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Now is the Time for Cellular IoT

By Special Guest
Prashanth Shetty, VP, global marketing, Ayla Networks
March 08, 2019

For most of the relatively short history of the Internet of Things (IoT), Wi-Fi has been the go-to wireless option for many applications.

The Wi-Fi standard—or, to be more technically precise, IEEE 802.11 in all its a, b, g, n, and ac variants—offers high throughput for a wireless standard, in the range of hundreds of megabits per second. It is becoming pervasive within homes and buildings, and it’s increasingly common to find Wi-Fi connectivity in both municipal and privately owned outdoor spaces. Because of its ready availability, Wi-Fi has become the convenient connectivity choice for most smart home and smart building applications.

But Wi-Fi has some serious drawbacks for IoT, as well. Wi-Fi signals have a limited range, typically tens of meters, and they have trouble penetrating concrete and similar obstacles. That makes Wi-Fi communications challenging within large buildings, across cities, and in many commercial settings.

The high data rates of Wi-Fi—a plus for things like transferring multimedia or other large files—are overkill for most IoT devices, which generally transmit small amounts of data in short bursts. In addition, Wi-Fi networks tend to be difficult to make secure and reliable. Many enterprises report that Wi-Fi can be a real pain when it comes to onboarding and deploying IoT devices. For instance, a chain of coffee shops deployed in-store Wi-Fi for IoT-based asset tracking of their coffee equipment. But the Wi-Fi was unreliable, and store employees found it cumbersome to manage.

These disadvantages have made Wi-Fi inappropriate for a wide swath of IoT applications, including streetlights, parking meters, point-of-sale (PoS) retail registers, vehicles, heating systems, shipping containers, industrial robots, transfusion pumps, and agricultural monitors.

So What About Cellular Communications for IoT?

Cellular IoT connects devices using the same broad-coverage cellular network as smartphones use. Sounds like an obvious alternative to Wi-Fi, doesn’t it?

The problem is that historically, cellular modules have been expensive, which added to the price tag of building cellular IoT devices. Additionally, cellular services costs dwarfed those of Wi-Fi for internet access, in large part because they couldn’t take advantage of over-the-air (OTA) updates. Even more discouraging for small, battery-operated IoT devices was cellular’s enormous power demands, which quickly drained batteries.

Finally, cellular coverage tended to be inconsistent, whether inside structures or in particular global locations.

Recent Advances Shift the Cellular IoT Story

Recently, however, cellular IoT has become a viable option to Wi-Fi IoT, for three main reasons:

  1. Costs have fallen. Low-cost low-power wide area (LPWA) services on cellular networks are now available globally. 4G Long-Term Evolution (LTE) networks provide roughly 10 times the performance of 3G with extremely high device densities. LTE IoT devices cost far less to manufacture than 2G/3G IoT because the low-power cellular modules used in IoT devices require only half-duplex and narrow bandwidth. In addition, even non-discounted data plans on LPWA LTE can cost under $1/month per device, and service costs are reduced through long battery lives and the ability to perform OTA service, troubleshooting, and updates. As a result, large-scale cellular IoT deployments can be remarkably cost-effective—and might even rival Wi-Fi costs.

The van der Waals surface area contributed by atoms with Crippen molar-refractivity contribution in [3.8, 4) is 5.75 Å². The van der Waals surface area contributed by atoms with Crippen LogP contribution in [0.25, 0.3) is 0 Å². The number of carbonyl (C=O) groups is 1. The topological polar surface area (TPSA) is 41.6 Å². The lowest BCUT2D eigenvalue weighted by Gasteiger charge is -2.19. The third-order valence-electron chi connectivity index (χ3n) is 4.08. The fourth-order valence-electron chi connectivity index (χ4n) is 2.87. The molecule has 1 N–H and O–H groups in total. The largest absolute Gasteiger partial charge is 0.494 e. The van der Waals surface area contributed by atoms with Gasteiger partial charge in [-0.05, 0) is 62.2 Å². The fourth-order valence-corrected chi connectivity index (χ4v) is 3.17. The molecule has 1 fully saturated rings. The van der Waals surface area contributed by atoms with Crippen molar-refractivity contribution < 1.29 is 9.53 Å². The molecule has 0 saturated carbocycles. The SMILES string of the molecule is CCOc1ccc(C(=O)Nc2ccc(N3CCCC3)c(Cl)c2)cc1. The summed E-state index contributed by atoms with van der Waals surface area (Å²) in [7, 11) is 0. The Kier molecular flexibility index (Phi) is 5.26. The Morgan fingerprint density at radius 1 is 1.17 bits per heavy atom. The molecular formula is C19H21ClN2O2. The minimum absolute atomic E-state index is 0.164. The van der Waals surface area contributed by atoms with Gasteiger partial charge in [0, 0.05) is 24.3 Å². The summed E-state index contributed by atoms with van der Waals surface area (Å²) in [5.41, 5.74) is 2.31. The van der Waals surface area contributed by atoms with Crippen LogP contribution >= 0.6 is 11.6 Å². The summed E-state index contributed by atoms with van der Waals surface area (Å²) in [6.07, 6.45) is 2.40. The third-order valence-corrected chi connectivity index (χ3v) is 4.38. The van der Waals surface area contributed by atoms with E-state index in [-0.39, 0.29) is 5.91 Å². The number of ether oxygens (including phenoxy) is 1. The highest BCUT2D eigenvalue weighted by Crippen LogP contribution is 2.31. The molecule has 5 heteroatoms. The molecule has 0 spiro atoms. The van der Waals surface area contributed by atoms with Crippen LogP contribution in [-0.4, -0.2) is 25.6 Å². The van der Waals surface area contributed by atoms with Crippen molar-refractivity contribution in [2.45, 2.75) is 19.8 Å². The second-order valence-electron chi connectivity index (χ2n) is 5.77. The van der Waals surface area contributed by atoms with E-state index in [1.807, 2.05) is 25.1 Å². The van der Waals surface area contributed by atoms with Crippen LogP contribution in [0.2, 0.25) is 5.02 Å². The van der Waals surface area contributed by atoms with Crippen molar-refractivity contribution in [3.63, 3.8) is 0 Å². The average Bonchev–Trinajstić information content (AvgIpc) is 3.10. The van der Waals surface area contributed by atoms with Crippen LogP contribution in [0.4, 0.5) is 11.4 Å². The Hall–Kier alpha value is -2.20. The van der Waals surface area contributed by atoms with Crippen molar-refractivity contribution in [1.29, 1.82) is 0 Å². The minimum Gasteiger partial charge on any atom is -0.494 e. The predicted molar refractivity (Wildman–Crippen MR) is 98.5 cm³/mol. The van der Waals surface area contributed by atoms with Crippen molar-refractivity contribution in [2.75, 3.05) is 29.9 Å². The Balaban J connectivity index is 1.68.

2. It works anywhere. LPWA LTE operates in licensed spectrums in almost every country worldwide, offering its global coverage with seven times the penetration power of standard cellular service. That means LPWA cellular IoT can operate virtually anywhere, even from deep in a parking garage, enabling at-scale IoT deployments. As a side note, LTE offers two low-cost and complementary LPWA services for IoT: LTE-M (also called LTE Cat-M1 or eMTC), a mobile-device cellular service, and NB-IoT (narrow-band IoT, also called Cat NB-1), a fixed-device cellular service that’s ideally suited to IoT applications’ tolerance for greater latency, low data throughput, and lack of voice support while extending battery life up to 20 years.
  1. It’s easy to get started. IoT platform providers, working in concert with cellular service providers, are making it plug-and-play easy to add 2G, 3G, and 4G cellular connectivity to IoT device portfolios—with 5G on the horizon.

In addition, enterprise IoT is rapidly coming of age. Increasingly, commercial organizations are leveraging IoT for asset tracking and tracing, field servicing of equipment, and other use cases that are ideal for cellular communications.

For all these reasons, now is the time for cellular IoT.

Still, it takes much more than the decision to use cellular IoT to design, deploy, and manage a successful IoT project. To easily add cellular IoT to any device—then manage an entire IoT operation at scale, without special engineering or development efforts—requires choosing the right IoT cellular technology and services partners.

About the author: Prashanth Shetty is VP, global marketing, Ayla Networks in Santa Clara, California. He welcomes questions from enterprises about cellular IoT solutions. Contact him at prashanth [at] aylanetworks.com.




Edited by Ken Briodagh


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